Yet another chimed in, raising the specter of the controversial Chicken Ranch proposal nearby. “It’s going to get worse if we can’t grow food on our own properties. It’s going to get worse if a farmer, who pays one-fourth what I pay or less [gets to use so much more water].”

Directors Face Barrage of Questions, Concerns

Verbeke is on the two-person ad hoc committee for deciding fair water rates. She and Hedberg were open for suggestions and questions from the community.

One person suggested that HWD form a public water-rate review board.
Another pointed out that Big Oil does not use a tier system for fuel. “$2.50 a gallon is $2.50 a gallon. If I buy a hundred gallons with my big pickup, I pay $2.50. I think one of the big questions here is this tier system. If I use a lot of water, I’m going to pay the same rate per gallon, not have it quadruple in price.”

Hedberg said the midtier levels are about the cost of the water; they give discounts for people using less (that’s considering indoor use only), charge more for those using more (which is considered the outdoor use). We’ve had a tier structure, and it’s consistent throughout the state as a way to get people to conserve water. I just think our numbers are all wrong.”

The two representatives have made several motions to address these issues, even stop the process, and been consistently voted down by the other three directors. Said Verbeke, “To my knowledge they haven’t had anybody complain” from their districts. “Chuck [Muse] has Lemon Grove. Well, there aren’t any big lots over there. John [Linden] has Fletcher Hills and North El Cajon area. Richard [Smith] has east El Cajon. Not big lots.”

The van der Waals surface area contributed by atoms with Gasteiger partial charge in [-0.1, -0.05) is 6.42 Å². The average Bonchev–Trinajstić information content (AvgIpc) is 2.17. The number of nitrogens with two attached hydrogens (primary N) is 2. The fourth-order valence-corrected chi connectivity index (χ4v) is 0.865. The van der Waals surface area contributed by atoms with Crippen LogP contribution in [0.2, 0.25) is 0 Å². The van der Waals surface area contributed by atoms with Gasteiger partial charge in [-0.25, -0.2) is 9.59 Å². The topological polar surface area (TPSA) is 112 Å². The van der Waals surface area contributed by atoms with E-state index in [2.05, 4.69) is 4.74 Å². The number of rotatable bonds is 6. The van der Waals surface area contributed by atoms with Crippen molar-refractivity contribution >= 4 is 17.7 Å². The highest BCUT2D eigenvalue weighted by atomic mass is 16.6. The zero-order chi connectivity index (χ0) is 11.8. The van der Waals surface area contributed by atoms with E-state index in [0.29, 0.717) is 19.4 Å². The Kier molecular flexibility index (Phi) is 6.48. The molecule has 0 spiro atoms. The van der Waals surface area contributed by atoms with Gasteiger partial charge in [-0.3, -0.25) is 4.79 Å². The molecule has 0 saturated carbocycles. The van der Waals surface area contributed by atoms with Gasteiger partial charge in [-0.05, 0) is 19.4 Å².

Verbeke stated, “It’s important we do the right thing for our environment. The situation with water today is it’s becoming less and less. Everywhere. Lake Mead is down to critical levels. Our supply is dwindling. And it’s going to continue that way.”

Someone asked why so much storm drain water gets washed out to sea, and lamented the amount of concrete impeding the flow to groundwater.

While not specifically addressing the storm-drain issue, Hedberg noted, “We’re pushing ‘zero waste’ off your property. Everyone should be digging wells around their plants. Rain-barrel harvesting.” She is also in favor of drilling local wells for irrigation purposes.

Off the record, Hedberg told a group, including ECM, “I think the other board members are hearing. One of them asked the question, after the last meeting, ‘So if we have this rate thing go into place, then what if the people are really unhappy. Can we start over? Or can we just change the numbers?’ and the GM said, ‘yes, we can.’”

The Grossmont-Mt. Helix Association has been around since the 1930s, focused on preserving the quality and character of the community. The GMIA Board works with county and regional governmental entities to help resolve issues that impact the community such as transportation systems, traffic control, planning and land use, zoning, code enforcement, as well as crime prevention and law enforcement. The Association also offers a yearly garden tour, community walks, an annual dinner, and is planning a stargazing event.

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Helix Water District

This was truly a disaster back in the days. I hope the t. Helix—Residents which poured into Fuerte Elementary School’s auditorium Thursday evening, really got to solve this issue. Almost 2 years passed.